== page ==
Like I said, there’s a lot to talk about today. But one thing quickly: I chatted with Chula Vista Mayor Cheryl Cox last night after the State of the City address.
I had a few things to ask her of course but there’s a bit of news I think.
Yesterday, the Union-Tribune reported that the Chargers were going to ask the Chula Vista City Council to vote to approve some kind of study that the Chargers would pay for that would determine how much a new stadium would cost in Chula Vista and how it might be financed.
I asked Cox if that was something she’d do. Would the City Council vote to approve such a study? The Chargers’ special counsel Mark Fabiani told the U-T that the Chargers would see such a vote as a “hint” of Chula Vista’s interest in pursuing a new stadium.
What’d the mayor say?
|Yeah, love those Chargers. Have you seen Gaylord anywhere?|
“I don’t anticipate a vote of any kind,” Cox told me. “I don’t intend to ask the City Council for anything but to listen to what the Chargers have to say.”
If the Chargers were looking for a hint, that might just be it.
Cox is fully focused on Gaylord Entertainment’s languishing proposal for a new resort and convention center on the bay front. Unquestionably, it’s her highest priority.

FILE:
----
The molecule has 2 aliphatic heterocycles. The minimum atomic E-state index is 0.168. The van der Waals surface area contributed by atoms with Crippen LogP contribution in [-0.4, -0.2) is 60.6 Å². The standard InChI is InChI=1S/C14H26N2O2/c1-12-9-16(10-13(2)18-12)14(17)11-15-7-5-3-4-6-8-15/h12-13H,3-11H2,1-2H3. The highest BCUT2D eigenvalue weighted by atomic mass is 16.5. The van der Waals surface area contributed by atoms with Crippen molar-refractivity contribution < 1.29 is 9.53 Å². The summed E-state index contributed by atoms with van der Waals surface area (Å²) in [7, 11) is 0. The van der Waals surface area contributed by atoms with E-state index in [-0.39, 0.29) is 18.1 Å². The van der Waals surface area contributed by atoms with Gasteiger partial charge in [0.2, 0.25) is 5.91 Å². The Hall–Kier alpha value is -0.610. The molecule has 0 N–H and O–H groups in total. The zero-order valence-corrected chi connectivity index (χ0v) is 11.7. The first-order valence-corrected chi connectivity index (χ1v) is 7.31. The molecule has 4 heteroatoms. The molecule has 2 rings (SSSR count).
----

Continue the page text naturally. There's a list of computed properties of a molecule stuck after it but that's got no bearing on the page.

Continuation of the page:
She questioned how the Chargers and city could afford a new stadium. It’s money going out in her mind. On the other hand, to her, Gaylord represents money coming in. But not only that, Gaylord is really the savior of that city reeling from its position as “ground zero” for foreclosures (she used those words last night — the characterization first appeared here.)
Cox acknowledged that the city had wrongly based its finances on the housing boom — development impact fees and other one time boosts in revenue that came from the building bonanza that occurred in the first half of the decade. And now, as those revenues dry up, Cox says they will be replaced by what she believes will be massive inflows of tourist dollars from Gaylord.
In other words, Gaylord will bring in so many guests who pay hotel-room taxes and sales taxes while staying here that Chula Vista will be saved.
In that world, Gaylord is the savior. The Chargers stadium is just a costly dream. They could proceed in tandem except that, as I wrote recently, going forward on the Chargers too fast would potentially cripple Gaylord’s project.
I asked again, why not just vote on whether the Chargers should proceed on the study of the cost of the new stadium? After all, the Chargers are going to pay for it.
Cox said the Chargers don’t need the city’s permission to do that.
“(Chargers President) Dean Spanos doesn’t need us to tell him how to spend his money,” Cox said.
This idea of putting a stadium in Chula Vista will die pretty quick at this rate.